Filmways Inc, Hollywood, CA, 1968-1972
- Flew in movie 'Catch 22' as Vestal Virgin, 1968-1969.
Tallmantz Aviation, Orange County, CA, Aug. 1971-1972.
Ed Schnepf/Challenge Publications, Van Nuys, CA Feb. 1972-1982.
- Registered as N30801.
American Aeronautical Foundation, Camarillo, CA, July 1982-2008.
- Flown as 430801/Executive Sweet.

Built in Kansas City in 1944 -45 as a B-25J, Executive Sweet saw extensive Stateside service throughout the war as a crew trainer. 
In 1948, it was converted into a USAF VB-25J, a VIP transport until the end of her service.
In December of 1954 it was upgraded and designated a VB-25N by Hayes Aircraft, Inc.
After several more years in military service at the School of Aviation Medicine at Randolph Field, TX, the Mitchell was sold as surplus ad became a crop sprayer.
Acquired by Hollywood's Filmways Studios in 1968, the B-25 became the lead 'on camera' aircraft named Vestal Virgin in the film  Catch-22. 
Placed for sale after completion of filming in 1970, it was purchased by Ed Schnepf in 1972 to begin a two-year restorative program back to a wartime 'J'-model appearance.

Looking factory-new in its bare metal finish, Executive Sweet once again was armed with thirteen .50 caliber machine guns, a Norden bombsight and operable bomb bay, authentic insignia and interior detailing down to crash axes and crew intercom.

In 1982, Schnepf's 'Challenge Publications' donated the B-25 to the newly formed 'American Aeronautical Foundation Museum' at Camarillo, California, who has been operating it ever since. 
Executive Sweet has appeared in a dozen major films and numerous TV shows and commercials. 
In April 1992, the plane participated in the Doolittle Raid 50th Anniversary reenactment, staged at North Island Naval Air Station.


CAF SoCAL Camarillo
N215CM is a C-47B, c/n 26792/15347; ex/ USAAF 43-49531
During the 1990s, it was offered for sale by Israel's IDFAF (17.549hrs), Reported at Staverton,UK as N215CM
( painted over C-GFHP, painted over 4X-FNA, sighting 29Jul2000). N215CM arrived at Edmonton on 25aug00.
It had been reg'd on 27aug99 for Global Acft Industries of Arizona LLC, trying to sell it on. Their homebase was at Villeneuve Airport, outside of Edmonton - which I visted in 2006 (MY REPORT) for N215CM (and N47SJ & N269LM).

CAF SoCAL Camarillo
N215CM after all those years still in the IDFAF colours. The volunteer who walked me over the ramp told me 'some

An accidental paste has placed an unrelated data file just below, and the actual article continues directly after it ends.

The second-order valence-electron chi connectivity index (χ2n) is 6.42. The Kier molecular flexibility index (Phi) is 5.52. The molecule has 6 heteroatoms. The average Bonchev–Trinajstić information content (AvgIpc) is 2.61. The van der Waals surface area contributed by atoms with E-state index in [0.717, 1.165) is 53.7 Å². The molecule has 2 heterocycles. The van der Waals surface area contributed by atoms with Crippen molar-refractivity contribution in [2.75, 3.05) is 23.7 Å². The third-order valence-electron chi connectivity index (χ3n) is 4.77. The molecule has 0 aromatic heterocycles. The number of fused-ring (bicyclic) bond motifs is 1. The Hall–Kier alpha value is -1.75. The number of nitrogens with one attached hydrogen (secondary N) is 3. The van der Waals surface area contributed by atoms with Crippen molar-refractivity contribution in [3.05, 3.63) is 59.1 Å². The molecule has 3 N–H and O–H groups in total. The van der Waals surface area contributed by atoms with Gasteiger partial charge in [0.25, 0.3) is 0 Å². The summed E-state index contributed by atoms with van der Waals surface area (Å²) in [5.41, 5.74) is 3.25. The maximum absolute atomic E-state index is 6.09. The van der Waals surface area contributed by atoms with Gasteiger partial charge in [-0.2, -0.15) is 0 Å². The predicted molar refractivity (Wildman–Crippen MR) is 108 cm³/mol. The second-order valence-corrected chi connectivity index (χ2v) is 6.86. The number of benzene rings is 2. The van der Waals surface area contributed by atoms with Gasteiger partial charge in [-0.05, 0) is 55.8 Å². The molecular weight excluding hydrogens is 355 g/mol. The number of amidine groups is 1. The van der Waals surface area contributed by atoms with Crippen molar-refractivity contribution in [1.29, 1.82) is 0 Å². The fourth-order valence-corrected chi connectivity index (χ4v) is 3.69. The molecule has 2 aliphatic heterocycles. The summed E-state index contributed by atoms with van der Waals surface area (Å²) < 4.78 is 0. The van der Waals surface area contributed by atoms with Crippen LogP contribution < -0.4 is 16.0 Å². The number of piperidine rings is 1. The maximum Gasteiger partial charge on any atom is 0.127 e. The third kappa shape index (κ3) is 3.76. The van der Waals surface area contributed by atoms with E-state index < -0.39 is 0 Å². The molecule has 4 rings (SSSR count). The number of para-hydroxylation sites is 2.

other group' had been working on the DC-3; that must be the American Aeronautical Foundation (AAF), to whom it
was registered on 20Jan2012. Disappointingly lack of progress, was my superficial notion.

CAF SoCAL Camarillo
The CAF SoCal Wing's Grumman F8F-2 Bearcat, N7825C / '201/S' (ex/ BuNo.122674)
This Bearcat joined the CAF group here in early-1990s and has been painstakingly rebuilt to airworthiness.
I thought I'd seen Bearcat 201/S before, but when I checked I had seen Bearcat 201/B at The Flying Legends in 2017.

CAF SoCAL Camarillo
Grumman F6F-5 Hellcat, N1078Z (ex/ BuNo.70222; also noted as NX1078Z)

CAF SoCAL Camarillo
The famous North American P-51D Mustang, NL44727 / '414292'
Former identites from Bob Ogden's 'North American Museums & Collections' (Air-Britain Historian, 2011):
44-73749, Fv26115, 1918 Dominican Republic, N51EH, N251JC.
I did note that FAA's N-inquiry website shows for its serial 44-72739 ..? Owner BCT Management Co (20Feb09)

CAF SoCAL Camarillo
Supermarine FR.XIVe, NX749DP (ex/ NH749, T3 India, G-MXIV, - on loan)

CAF SoCAL Camarillo
Mitsubishi A6M3 Zero Sen (model 22), N712Z

The museum's website states: "We have 12 WWII era aircraft. Three are in restoration, one is grounded and is currently a static display; the remaining 8 aircraft are flyable.
Curtiss C-46F Commando (grounded), Fairchild PT-19A Cornell, Fairchild F-24R (restoration), Grumman F6F Hellcat, Grumman F8F-2 Bearcat, Mitsubishi A6M3 Zero (repair?), P-51D Mustang, PBJ Mitchell, SNJ-4 Texan, SNJ-5 Texan, Spitfire Mk.XIV and Yak 3."